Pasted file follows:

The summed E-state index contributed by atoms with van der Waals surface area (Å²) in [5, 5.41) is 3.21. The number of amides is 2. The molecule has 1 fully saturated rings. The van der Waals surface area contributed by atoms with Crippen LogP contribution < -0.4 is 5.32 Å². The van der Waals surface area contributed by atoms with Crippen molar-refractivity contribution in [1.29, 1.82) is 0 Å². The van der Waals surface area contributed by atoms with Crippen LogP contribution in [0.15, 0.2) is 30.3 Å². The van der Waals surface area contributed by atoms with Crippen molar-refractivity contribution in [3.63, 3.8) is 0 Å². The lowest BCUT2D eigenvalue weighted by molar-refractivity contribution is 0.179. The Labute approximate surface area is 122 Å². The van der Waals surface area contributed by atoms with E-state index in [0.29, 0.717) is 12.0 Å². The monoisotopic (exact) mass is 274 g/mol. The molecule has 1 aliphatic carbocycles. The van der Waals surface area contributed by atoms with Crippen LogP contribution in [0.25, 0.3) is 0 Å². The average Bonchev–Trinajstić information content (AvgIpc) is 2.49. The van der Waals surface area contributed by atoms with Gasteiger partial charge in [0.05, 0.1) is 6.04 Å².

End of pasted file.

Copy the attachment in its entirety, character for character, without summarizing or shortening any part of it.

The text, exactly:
The summed E-state index contributed by atoms with van der Waals surface area (Å²) in [5, 5.41) is 3.21. The number of amides is 2. The molecule has 1 fully saturated rings. The van der Waals surface area contributed by atoms with Crippen LogP contribution < -0.4 is 5.32 Å². The van der Waals surface area contributed by atoms with Crippen molar-refractivity contribution in [1.29, 1.82) is 0 Å². The van der Waals surface area contributed by atoms with Crippen LogP contribution in [0.15, 0.2) is 30.3 Å². The van der Waals surface area contributed by atoms with Crippen molar-refractivity contribution in [3.63, 3.8) is 0 Å². The lowest BCUT2D eigenvalue weighted by molar-refractivity contribution is 0.179. The Labute approximate surface area is 122 Å². The van der Waals surface area contributed by atoms with E-state index in [0.29, 0.717) is 12.0 Å². The monoisotopic (exact) mass is 274 g/mol. The molecule has 1 aliphatic carbocycles. The van der Waals surface area contributed by atoms with Crippen LogP contribution in [0.25, 0.3) is 0 Å². The average Bonchev–Trinajstić information content (AvgIpc) is 2.49. The van der Waals surface area contributed by atoms with Gasteiger partial charge in [0.05, 0.1) is 6.04 Å².